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Shooting for the moon — to mine it

CONVERSATIONS IN SCIENCE

Naveen Jain of Moon Express Inc. describes plans to put robots on the moon as part of the Google Lunar X Prize competition.

December 09, 2011|By Eryn Brown, Los Angeles Times
  • Moon Express Inc. is developing a lunar lander as part of the Global Lunar X Prize competition.
Moon Express Inc. is developing a lunar lander as part of the Global Lunar… (Moon Express Inc. )

Most people don't take it literally when they're told to shoot for the moon — but thinking small isn't Naveen Jain's way. The 52-year-old Internet entrepreneur is a co-founder of Moon Express Inc., one of several companies in the Google Lunar X Prize competition, in which privately funded teams will try to put robots on the moon by 2016.

Jain's plans don't end at reaching the moon's surface. MoonEx, as his company is also known, plans to make billions mining the moon for precious resources. It also hopes to let customers send messages and materials to the moon.

Jain spoke with The Times about the project.

Why go to the moon?

Our interest in the moon came because we think it's a great business, not because it's a great hobby. My whole thinking really is, how do we use science and entrepreneurship to solve the big problems?

The MoonEx project came about because we started thinking: There are a tremendous amount of resources that are available on the moon, and the moon has never been explored from the perspective of an entrepreneur. Every six inches of moon has been mapped. But no one has combined the data together and realized [that] these resources are right here.

What kinds of resources?

Rare earth elements. Today, 80% of these come from China, which now has a policy not to export them. That means we're held hostage. We know we can get these elements on the moon.

What makes MoonEx different from moon landers of old?

Starting out, I knew nothing about the moon. Or space. But that is what allows us to do things that other people have not done.

The space business has always thought, you want to build the biggest possible lander. My thinking was, why not build the smallest possible craft? And instead of building a rover, we're building a hover aircraft. It's going to be about 5 feet by 5 feet, and it will be self-guided.

What will this cost you?

The idea is to develop a system and take a lander to the moon for under $70 million. NASA had to spend billions of dollars to figure out how to do it. Now we're able to use existing technologies.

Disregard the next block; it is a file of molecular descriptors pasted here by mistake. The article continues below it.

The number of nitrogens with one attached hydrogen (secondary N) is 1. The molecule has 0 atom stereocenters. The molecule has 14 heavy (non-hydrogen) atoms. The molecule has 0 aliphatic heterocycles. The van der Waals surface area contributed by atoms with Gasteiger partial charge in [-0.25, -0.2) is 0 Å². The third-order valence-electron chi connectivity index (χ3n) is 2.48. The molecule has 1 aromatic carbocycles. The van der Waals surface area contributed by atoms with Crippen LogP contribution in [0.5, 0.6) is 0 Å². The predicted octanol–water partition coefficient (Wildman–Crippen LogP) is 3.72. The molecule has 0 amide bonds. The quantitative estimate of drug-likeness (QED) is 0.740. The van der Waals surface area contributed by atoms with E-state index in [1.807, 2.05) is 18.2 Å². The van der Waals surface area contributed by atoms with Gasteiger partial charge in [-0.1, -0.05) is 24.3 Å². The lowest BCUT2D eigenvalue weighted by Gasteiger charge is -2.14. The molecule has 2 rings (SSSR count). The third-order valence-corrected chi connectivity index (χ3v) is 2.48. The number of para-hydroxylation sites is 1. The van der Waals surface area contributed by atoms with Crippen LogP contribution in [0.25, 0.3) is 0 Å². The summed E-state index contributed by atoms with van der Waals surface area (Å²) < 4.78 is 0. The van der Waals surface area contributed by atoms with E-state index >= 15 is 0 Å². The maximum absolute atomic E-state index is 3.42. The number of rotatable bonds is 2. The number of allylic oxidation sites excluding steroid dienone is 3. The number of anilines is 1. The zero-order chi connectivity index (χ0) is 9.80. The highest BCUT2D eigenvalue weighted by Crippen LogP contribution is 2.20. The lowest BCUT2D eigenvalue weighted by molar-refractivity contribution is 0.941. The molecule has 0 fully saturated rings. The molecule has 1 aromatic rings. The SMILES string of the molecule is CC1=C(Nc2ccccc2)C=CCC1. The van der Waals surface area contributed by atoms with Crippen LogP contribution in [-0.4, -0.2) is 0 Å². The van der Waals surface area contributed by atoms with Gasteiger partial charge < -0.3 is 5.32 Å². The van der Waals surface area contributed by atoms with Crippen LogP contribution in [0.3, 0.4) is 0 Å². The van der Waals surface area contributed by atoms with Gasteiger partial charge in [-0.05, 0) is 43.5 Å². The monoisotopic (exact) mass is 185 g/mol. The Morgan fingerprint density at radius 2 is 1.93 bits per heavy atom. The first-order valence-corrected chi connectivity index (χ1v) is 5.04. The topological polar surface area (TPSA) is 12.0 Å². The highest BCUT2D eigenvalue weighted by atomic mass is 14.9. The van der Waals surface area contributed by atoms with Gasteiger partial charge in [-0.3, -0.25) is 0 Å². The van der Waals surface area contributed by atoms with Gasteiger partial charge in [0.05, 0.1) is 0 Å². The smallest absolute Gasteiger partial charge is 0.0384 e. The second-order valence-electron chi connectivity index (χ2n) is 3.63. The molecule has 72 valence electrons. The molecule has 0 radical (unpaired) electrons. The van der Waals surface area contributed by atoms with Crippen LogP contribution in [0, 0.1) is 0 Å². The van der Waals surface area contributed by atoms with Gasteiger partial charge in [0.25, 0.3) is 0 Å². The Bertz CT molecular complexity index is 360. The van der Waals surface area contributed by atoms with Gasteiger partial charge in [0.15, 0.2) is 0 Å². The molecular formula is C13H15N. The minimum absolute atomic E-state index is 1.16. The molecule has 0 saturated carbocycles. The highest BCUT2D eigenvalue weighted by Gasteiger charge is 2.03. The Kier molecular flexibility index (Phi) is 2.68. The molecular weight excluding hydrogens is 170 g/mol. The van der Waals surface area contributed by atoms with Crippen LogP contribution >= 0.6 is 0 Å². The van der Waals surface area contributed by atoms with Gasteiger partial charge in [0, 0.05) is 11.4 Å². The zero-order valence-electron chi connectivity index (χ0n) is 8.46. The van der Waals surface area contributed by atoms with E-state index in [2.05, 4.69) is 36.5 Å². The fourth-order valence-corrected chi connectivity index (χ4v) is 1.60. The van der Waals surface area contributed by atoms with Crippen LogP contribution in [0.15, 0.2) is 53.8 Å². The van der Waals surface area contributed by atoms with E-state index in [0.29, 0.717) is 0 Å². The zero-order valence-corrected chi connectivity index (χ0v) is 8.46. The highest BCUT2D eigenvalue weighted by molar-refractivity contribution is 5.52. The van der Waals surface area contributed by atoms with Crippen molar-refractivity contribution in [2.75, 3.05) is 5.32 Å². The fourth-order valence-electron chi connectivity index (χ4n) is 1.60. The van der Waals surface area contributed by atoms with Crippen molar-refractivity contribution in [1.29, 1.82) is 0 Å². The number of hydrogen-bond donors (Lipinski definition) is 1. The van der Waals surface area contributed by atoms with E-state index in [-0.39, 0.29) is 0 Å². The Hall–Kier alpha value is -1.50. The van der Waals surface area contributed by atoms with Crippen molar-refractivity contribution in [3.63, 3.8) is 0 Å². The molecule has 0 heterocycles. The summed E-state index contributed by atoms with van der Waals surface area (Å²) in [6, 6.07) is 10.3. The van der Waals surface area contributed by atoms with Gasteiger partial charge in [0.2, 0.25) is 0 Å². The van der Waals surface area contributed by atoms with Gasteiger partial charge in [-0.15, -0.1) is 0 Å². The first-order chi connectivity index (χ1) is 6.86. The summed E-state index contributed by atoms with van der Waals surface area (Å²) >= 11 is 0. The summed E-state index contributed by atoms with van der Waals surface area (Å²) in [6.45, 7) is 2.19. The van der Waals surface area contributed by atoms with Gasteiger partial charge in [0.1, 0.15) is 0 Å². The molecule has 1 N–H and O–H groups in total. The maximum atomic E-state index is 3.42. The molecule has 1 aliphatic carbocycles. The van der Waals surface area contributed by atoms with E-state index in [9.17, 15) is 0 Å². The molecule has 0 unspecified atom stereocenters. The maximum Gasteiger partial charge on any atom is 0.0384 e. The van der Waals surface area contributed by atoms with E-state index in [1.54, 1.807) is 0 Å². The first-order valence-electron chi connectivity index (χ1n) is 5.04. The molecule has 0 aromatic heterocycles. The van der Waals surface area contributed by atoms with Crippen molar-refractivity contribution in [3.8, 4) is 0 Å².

By passing the torch to companies like yours, is NASA giving up?

NASA isn't giving up on the moon or outer space. They're simply passing this on to the private sector and saying, "Look, the science for this has been developed." Now it's up to the private sector to go out and create businesses.

Now there is a chance for the government to go out and push the envelope in space even further. They can go out and develop the technology to go to Mars, develop the technology to go to asteroids.

I think the government is doing the right thing.

Who owns the moon?

People do say, "What right do you have to go up there and do this?" But it's no different than looking at international waters, which nobody owns. You can go out there and fish, and the fish you bring in is yours. You can drill there, and the oil you bring in is yours. You still don't own the water. How is it going to be different on the moon?

What are the biggest technical challenges you face?

There is no technical challenge. It's rocket science, but well-understood rocket science. All we're doing, really, is trying to put together technology in the most optimal way to bring the cost down.

But you do have to figure out how the lander will lower itself to the surface.

Yes, we have to develop a last-mile solution — a last-10-feet solution. The problem is how to slow down, fire the propulsion, land in the right place and be able to move around.

In addition to bringing resources back to Earth, you're sending messages and other items to the moon, right?

We are asking people, "What does the moon mean to you — and would you pay to send something there?"

It's the best time capsule you could ever find, because nothing gets destroyed there — even the astronauts' footprints are still there. So would you pay $20 to send a picture of your family? Would you send the DNA of your pet? Would you send your grandfather's ashes?

We're building a platform that will allow people to do all kinds of things on the moon and control those activities over the Web. What people will do with that, you and I could only guess. We all knew people were going to do things on their iPhones. Who would have thought the No. 1 thing people were going do is throw birds at pigs?

What is your relationship with NASA?

We have an agreement with NASA that allows us to use NASA technology and allows us to hire NASA to do work for us. Also, NASA has matched the Google Lunar prize for $30 million. We're one of those three companies in the running.

Our hover test facility is at NASA Ames [Research Center] in Mountain View.

When do you think it might take off?

Right now, we're shooting for late 2013, two years from now.

Will scientists use the MoonEx rover for research?

Absolutely! There will be scientific missions, there will be consumer missions, there will be business missions.

One could imagine a day when there are various craft roving the moon, busily working away. How long in the future is that?

My gut is it will be the next five years.

Do you expect MoonEx to be profitable?

We wouldn't be doing it if we didn't think it could be a profitable business.

This interview has been edited for clarity and length.

eryn.brown@latimes.com

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